Hawaiian Volcano 



Mauna Loa

Current EQs
Felt EQs

Other Volcanoes

Volcanic Hazards


Generated by Magnitude 7.7 Earthquake on November 29, 1975

Demolished home in Punaluʻu, Hawaiʻi
House in Punaluʻu demolished by tsunami related to earthquake in November 1975
Photograph by David Shapiro, Honolulu Star-Bulletin

The largest tsunami generated locally in Hawaiʻi in the 20th century was triggered by sudden, violent ground motion associated with the magnitude 7.7 earthquake on November 29, 1975. Waves reached 6 to 14 m above sea level on the southeastern coast of the Big Island and generally less than 4 m elsewhere on the island. The tsunami killed two people and caused property damage of about $1.4 million (about $4.6 million in 1999 dollars).

The tsunami spread east and southwest from its source near Halapē, 30 km west of the earthquake epicenter. At Halapē, the sea began slowly rising within 10-30 seconds after ground shaking had diminished and then rapidly developed into a rushing wave. At least two more large waves followed (see story of campers at Halapē). No withdrawal of water was observed before the initial wave. The tsunami reached Hilo in only 20 minutes, Kailua-Kona in 27 minutes, and Honolulu in 49 minutes.

What is a tsunami?
A tsunami (tsoo-NAH-mee) is a series of waves of extremely long wave length (distance between wave crests can be >100 km) generated in the ocean by a disturbance that displaces the water. Tsunamis are primarily associated with earthquakes in oceanic and coastal regions. Landslides, volcanic eruptions, nuclear explosions, and even impacts of objects from outer space (such as meteorites, asteroids, and comets) can generate tsunamis. For more information about tsunamis see tsunami information from the University of Washington Geophysics Program and the physics of tsunamis from the West Coast and Alaska Tsunami Warning Center.

About 50 tsunamis have been reported in the Hawaiian Islands since the early 1800's. All but two (in 1975 and 1868) were triggered by earthquakes located several thousand kilometers from Hawaiʻi around the rim of the Pacific Ocean. The most damaging tsunamis to hit the Big Island in this century occurred in 1946 and 1960 and were caused by earthquakes located in Alaska and Chile, respectively. Tsunamis from these distant earthquakes arrive in the Hawaiian Islands 4 to 15 hours after the earthquake, plenty of time for people to evacuate low-lying coastal areas in the state.


1975 Tsunami Wave Heights

Strand line of tsunami wave at Keauhou Landing, 

Hawaiʻi Strand line of tsunami wave at Halapē, Hawaiʻi
Highest waves from the tsunami reached 13.1 m above the shoreline at Keauhou Landing (left) and 14.6 m at Halapē (right).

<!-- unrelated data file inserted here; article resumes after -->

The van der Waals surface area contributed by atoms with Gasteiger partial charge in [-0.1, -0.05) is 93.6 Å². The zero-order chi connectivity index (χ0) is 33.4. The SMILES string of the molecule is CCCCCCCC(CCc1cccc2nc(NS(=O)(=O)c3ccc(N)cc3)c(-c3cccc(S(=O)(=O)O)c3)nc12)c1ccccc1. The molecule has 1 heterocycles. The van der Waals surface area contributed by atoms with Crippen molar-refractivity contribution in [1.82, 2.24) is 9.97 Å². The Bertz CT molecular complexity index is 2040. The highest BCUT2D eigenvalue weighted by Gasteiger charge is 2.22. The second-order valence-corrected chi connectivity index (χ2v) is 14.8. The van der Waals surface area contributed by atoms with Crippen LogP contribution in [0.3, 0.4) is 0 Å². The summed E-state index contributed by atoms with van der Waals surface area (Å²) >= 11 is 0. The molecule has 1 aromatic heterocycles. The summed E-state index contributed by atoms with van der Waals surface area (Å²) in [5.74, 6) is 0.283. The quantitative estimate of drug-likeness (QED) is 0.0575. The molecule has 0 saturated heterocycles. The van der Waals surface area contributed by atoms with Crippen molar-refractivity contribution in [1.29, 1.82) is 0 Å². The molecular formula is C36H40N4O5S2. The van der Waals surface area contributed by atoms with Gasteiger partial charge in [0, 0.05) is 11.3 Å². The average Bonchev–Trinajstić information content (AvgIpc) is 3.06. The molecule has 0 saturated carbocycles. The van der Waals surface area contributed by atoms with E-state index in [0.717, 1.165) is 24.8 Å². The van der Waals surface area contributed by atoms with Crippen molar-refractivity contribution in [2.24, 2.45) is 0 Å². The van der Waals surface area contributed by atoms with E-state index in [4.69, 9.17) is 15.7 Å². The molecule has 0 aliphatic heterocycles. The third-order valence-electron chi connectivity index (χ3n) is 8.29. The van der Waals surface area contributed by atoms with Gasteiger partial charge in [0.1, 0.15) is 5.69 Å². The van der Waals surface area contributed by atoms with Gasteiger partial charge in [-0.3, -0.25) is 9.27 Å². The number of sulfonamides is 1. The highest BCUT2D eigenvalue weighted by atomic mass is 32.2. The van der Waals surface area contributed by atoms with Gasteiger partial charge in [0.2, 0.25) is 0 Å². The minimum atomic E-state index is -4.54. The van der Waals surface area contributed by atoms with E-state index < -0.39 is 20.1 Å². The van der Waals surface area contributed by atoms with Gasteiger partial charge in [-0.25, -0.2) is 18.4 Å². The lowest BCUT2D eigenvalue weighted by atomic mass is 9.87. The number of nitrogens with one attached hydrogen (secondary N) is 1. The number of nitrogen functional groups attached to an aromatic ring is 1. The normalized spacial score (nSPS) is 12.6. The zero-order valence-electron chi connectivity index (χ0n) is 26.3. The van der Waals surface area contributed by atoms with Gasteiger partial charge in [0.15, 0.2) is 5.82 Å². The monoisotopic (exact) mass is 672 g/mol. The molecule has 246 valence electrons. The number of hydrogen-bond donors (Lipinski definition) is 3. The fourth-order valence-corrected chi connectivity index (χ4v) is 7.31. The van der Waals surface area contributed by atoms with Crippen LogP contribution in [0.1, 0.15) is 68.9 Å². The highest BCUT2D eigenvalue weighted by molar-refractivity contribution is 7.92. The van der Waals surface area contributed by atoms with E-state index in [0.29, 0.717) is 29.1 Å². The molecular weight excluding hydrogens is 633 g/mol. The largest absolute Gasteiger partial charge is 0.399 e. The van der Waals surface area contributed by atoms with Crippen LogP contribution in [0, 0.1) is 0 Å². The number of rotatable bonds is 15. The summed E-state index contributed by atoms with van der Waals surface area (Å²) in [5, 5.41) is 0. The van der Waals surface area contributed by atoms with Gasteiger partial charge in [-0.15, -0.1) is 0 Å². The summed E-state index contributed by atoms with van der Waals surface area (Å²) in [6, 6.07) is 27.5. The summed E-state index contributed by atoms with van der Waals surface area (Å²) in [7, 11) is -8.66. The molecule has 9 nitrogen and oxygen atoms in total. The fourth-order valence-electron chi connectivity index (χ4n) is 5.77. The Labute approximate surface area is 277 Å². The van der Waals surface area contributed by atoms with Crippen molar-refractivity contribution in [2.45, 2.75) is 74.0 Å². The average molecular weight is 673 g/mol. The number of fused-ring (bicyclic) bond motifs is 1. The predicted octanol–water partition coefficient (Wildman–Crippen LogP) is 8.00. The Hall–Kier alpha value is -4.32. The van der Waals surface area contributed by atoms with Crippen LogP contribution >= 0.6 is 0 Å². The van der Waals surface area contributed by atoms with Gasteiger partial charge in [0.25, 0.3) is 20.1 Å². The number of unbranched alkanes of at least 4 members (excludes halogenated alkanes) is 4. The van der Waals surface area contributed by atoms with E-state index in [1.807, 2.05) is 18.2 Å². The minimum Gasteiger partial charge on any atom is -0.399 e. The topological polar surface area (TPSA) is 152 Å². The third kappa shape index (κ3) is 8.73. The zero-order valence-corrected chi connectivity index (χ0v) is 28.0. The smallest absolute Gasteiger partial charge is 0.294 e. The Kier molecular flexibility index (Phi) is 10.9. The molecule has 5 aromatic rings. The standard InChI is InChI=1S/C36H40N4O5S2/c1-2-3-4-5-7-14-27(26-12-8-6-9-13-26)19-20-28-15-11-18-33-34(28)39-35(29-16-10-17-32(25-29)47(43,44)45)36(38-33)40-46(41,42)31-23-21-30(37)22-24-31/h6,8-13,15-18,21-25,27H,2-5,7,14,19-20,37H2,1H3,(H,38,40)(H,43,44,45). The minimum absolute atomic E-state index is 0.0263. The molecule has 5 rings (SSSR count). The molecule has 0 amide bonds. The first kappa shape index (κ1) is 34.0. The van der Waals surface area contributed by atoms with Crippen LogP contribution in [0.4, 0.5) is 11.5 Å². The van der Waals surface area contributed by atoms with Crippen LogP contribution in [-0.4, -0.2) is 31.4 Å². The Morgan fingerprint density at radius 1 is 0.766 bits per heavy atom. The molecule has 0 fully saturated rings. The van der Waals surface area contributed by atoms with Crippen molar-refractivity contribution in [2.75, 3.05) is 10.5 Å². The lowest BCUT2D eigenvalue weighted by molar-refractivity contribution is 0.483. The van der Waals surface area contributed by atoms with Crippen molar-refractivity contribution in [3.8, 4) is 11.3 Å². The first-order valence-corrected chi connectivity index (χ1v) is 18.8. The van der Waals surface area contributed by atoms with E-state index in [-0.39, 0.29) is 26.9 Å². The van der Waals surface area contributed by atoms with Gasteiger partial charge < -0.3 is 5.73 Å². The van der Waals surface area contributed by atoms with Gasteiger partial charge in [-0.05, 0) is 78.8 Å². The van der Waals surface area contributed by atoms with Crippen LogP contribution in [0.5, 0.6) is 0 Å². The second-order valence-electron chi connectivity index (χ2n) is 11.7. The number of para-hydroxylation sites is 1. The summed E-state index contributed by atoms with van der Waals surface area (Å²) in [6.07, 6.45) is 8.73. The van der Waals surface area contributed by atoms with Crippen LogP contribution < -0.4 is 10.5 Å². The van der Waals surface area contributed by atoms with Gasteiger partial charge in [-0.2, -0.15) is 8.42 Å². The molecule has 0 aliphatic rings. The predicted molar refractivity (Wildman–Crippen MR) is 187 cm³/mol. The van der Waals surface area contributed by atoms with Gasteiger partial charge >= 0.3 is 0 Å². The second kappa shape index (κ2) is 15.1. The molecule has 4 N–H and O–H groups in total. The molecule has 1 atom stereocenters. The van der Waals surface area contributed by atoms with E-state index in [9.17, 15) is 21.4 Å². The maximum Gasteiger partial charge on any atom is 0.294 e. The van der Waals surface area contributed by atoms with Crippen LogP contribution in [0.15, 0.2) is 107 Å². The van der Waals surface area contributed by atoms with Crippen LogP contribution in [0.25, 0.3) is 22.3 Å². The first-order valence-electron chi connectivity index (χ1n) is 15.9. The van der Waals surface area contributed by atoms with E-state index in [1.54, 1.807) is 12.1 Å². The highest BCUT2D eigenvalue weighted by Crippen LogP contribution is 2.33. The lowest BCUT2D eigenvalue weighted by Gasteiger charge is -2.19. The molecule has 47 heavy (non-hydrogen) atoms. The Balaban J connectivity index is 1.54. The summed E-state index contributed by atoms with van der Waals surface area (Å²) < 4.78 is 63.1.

Maximum heights of tsunami on Island of Hawaiʻi generated by the 7.7 earthquake on November 29, 1975. Wave heights are given in meters relative to the postsubsidence shoreline. Epicenter of the earthquake shown by star.


Damage Caused by the Tsunami

Car at Punaluʻu, Hawaiʻi
Damaged car, Punaluʻu
Foundation remains of a warehouse 

    destroyed at Honuʻapo, Hawaiʻi
Remains of warehouse, Honuʻapo
Boat washed onto dock, Keauhou Bay,

    Kona, Hawaiʻi
Boat atop dock, Kona
Overturned boat, Hilo, Hawaiʻi
Overturned boat, Hilo


Warning Time for a Locally Generated Tsunami:
Seconds to Minutes

The time between a large earthquake on the Island of Hawaiʻi and arrival of first wave of a tsunami ranges from less than a minute to as long as 15 to 25 minutes—generally too short to activate the Hawaiʻi County Civil Defense warning system. The only practical warning for such local events is the earthquake itself. If ground shaking makes standing difficult, produces significant rockfalls, and damages structures, one should immediately move from low-lying coastal areas to higher ground, ideally at least 12-15 m above sea level. And because a tsunami consists of a series of waves instead of a single wave, people are advised to stay out of low-lying danger areas for several hours after a large earthquake.


Tilling, R.I., Koyanagi, R.Y., Lipman, P.W., Lockwood, J.P., Moore, J.G., and Swanson, D.A., 1976, Earthquake and related catastrophic events, Island of Hawaii, November 29, 1975: a preliminary report: U.S. Geological Survey Circular 740, 33 p.

HomeVolcano WatchProductsPhoto GalleryPress Releases
How Hawaiian Volcanoes 


The URL of this page is:
Updated: 17 December 1998 (pnf)